Insulation, air sealing, and modern heating and cooling equipment make for comfortable homes year round.
The fourth of July has come and gone and temperatures are steadily climbing here in Portland. Fingers crossed we’re in for more of the same in the coming weeks.
The only downside to the recent nice summer weather is that it can make for hot homes. We’ve all walked up the stairs of an older home only to be greeted by an oppressive wall of hot air. This is a sign that your attic or roof insulation isn’t up to snuff and that your home could benefit from a home energy retrofit.
The key to keeping a house cool during the summer is building a good barrier between the outdoors and the home’s living spaces. This barrier also helps keep a house warm in the winter.
Good barriers or envelopes rely on adequate insulation and air sealing. The insulation keeps homes cool by slowing heat transfer, and the air sealing limits movement of air through that insulation, ensuring it can do its job.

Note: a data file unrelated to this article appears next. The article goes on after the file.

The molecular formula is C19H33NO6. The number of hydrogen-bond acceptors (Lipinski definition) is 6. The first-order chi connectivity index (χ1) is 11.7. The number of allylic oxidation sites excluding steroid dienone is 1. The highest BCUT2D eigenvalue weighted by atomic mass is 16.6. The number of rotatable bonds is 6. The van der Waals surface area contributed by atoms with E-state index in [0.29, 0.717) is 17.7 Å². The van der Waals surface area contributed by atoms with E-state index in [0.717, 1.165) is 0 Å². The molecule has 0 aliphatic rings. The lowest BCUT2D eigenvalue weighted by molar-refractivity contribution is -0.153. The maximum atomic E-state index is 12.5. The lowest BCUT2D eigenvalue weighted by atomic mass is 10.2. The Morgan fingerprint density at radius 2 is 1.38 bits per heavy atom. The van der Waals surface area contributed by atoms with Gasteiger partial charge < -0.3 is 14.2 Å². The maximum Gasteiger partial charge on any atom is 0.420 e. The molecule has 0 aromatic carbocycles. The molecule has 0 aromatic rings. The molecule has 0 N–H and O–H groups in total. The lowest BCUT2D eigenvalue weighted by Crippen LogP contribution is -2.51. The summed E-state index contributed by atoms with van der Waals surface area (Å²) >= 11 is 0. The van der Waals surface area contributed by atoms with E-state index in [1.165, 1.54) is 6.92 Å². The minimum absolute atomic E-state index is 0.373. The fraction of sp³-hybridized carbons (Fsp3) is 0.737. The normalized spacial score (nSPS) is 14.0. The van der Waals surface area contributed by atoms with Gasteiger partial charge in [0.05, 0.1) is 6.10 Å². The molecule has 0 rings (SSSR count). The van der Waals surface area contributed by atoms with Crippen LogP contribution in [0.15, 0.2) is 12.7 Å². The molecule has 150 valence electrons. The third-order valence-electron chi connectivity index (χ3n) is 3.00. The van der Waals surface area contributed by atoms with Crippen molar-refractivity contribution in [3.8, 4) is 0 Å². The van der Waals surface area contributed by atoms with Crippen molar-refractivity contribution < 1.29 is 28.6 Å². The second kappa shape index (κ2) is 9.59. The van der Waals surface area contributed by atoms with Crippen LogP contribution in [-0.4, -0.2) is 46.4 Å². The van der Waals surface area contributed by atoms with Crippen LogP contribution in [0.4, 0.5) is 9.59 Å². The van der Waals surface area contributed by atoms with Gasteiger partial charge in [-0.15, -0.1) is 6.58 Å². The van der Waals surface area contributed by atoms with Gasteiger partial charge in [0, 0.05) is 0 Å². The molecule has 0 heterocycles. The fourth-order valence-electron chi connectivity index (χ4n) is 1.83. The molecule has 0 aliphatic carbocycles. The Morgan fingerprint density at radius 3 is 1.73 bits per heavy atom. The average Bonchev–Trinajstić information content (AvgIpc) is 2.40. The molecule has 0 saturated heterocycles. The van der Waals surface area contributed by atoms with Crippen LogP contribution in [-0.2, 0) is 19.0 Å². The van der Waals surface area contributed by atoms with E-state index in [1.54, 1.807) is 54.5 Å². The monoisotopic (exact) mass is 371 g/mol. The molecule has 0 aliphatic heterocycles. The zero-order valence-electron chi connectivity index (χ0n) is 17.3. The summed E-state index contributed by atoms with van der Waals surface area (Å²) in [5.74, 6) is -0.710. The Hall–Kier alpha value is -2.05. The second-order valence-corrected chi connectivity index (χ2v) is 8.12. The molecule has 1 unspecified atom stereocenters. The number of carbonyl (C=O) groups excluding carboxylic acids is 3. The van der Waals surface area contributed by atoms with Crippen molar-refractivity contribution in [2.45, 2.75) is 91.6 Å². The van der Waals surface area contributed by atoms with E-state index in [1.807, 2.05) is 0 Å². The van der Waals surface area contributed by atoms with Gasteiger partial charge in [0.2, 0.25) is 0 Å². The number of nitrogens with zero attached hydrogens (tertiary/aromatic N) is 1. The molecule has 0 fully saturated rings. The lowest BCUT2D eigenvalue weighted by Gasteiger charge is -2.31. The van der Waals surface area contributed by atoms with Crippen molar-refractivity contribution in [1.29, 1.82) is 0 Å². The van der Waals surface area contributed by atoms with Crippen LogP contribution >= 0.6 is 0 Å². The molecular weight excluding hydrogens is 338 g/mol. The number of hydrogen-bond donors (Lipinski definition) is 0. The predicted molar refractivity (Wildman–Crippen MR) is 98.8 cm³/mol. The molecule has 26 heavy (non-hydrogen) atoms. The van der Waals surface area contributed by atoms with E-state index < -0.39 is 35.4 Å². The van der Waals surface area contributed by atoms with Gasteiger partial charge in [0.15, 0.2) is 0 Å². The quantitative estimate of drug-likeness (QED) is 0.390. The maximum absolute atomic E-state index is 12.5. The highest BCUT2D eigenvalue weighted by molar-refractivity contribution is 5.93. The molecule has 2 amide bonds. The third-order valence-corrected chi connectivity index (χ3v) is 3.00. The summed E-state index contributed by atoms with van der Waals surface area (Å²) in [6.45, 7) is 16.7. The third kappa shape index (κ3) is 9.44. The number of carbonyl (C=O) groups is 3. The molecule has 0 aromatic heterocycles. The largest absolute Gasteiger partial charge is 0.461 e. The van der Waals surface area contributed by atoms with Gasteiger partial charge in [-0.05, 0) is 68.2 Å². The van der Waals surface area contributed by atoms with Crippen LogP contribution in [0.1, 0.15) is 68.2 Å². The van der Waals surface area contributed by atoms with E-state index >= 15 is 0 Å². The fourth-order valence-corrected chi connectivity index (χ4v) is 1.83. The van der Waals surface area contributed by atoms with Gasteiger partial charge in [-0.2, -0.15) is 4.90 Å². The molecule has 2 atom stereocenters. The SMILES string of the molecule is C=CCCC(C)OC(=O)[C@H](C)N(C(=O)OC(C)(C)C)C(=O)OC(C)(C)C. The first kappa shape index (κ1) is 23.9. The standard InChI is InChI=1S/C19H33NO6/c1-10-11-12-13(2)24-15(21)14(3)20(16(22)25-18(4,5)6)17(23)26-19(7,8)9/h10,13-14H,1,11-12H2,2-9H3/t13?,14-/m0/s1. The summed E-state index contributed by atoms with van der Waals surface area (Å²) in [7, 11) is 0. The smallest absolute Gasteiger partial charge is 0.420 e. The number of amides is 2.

In Portland’s relatively mild climate, just installing good insulation and air sealing is often sufficient to make a home comfortable during the summer. Coupled with a mini-split heat pump, these measures can transform even the most uncomfortable room – like that converted attic space or upstairs playroom – into an indoor oasis.
Mini-split heat pumps have two major components: a unit mounted on an inside wall that delivers cool air to a room and a unit mounted outside the house. A compressor and two refrigerant lines “move energy” to cool or heat a home. They’re a great alternative to upgrading an entire HVAC system.
photo from Daikin
In the Pacific Northwest, mini-splits can reach 300 to 400 percent efficiency: or every unit of electricity consumed the heat pump generates 3-4 units of energy for heating and cooling. Our friends over at brute force collaborative compiled photos of some ductless mini-splits that look as good as they perform. Mini-splits can also be hidden away by tucking them into conditioned attic spaces.
Want to create a refuge from both summer heat and our wet, cold winters? Consider buttoning up your home’s envelope and adding a mini-split heat pump system.
– CodyBack to Field Notes